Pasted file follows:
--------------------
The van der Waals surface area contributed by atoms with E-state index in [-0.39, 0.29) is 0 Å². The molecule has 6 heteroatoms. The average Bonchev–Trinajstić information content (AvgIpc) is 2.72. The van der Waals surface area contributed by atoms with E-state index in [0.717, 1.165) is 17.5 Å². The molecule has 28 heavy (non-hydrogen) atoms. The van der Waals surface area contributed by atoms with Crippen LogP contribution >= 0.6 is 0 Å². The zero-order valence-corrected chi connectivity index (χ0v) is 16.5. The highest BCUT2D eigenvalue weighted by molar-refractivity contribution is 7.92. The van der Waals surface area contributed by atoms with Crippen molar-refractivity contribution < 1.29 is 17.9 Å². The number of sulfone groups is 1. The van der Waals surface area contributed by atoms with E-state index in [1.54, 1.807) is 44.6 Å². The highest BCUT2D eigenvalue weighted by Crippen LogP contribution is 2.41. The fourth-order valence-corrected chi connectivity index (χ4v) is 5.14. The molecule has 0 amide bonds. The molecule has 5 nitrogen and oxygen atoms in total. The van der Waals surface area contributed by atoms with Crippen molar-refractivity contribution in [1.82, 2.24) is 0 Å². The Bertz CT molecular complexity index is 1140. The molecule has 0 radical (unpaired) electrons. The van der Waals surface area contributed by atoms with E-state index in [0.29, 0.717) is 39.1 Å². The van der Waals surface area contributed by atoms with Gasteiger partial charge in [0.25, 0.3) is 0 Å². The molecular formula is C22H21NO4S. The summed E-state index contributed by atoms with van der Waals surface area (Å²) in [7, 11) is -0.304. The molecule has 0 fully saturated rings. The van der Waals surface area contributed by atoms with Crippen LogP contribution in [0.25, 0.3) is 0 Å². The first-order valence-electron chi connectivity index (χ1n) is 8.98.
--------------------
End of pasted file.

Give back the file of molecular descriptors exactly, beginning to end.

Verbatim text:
The van der Waals surface area contributed by atoms with E-state index in [-0.39, 0.29) is 0 Å². The molecule has 6 heteroatoms. The average Bonchev–Trinajstić information content (AvgIpc) is 2.72. The van der Waals surface area contributed by atoms with E-state index in [0.717, 1.165) is 17.5 Å². The molecule has 28 heavy (non-hydrogen) atoms. The van der Waals surface area contributed by atoms with Crippen LogP contribution >= 0.6 is 0 Å². The zero-order valence-corrected chi connectivity index (χ0v) is 16.5. The highest BCUT2D eigenvalue weighted by molar-refractivity contribution is 7.92. The van der Waals surface area contributed by atoms with Crippen molar-refractivity contribution < 1.29 is 17.9 Å². The number of sulfone groups is 1. The van der Waals surface area contributed by atoms with E-state index in [1.54, 1.807) is 44.6 Å². The highest BCUT2D eigenvalue weighted by Crippen LogP contribution is 2.41. The fourth-order valence-corrected chi connectivity index (χ4v) is 5.14. The molecule has 0 amide bonds. The molecule has 5 nitrogen and oxygen atoms in total. The van der Waals surface area contributed by atoms with Crippen molar-refractivity contribution in [1.82, 2.24) is 0 Å². The Bertz CT molecular complexity index is 1140. The molecule has 0 radical (unpaired) electrons. The van der Waals surface area contributed by atoms with E-state index in [0.29, 0.717) is 39.1 Å². The van der Waals surface area contributed by atoms with Gasteiger partial charge in [0.25, 0.3) is 0 Å². The molecular formula is C22H21NO4S. The summed E-state index contributed by atoms with van der Waals surface area (Å²) in [7, 11) is -0.304. The molecule has 0 fully saturated rings. The van der Waals surface area contributed by atoms with Crippen LogP contribution in [0.25, 0.3) is 0 Å². The first-order valence-electron chi connectivity index (χ1n) is 8.98.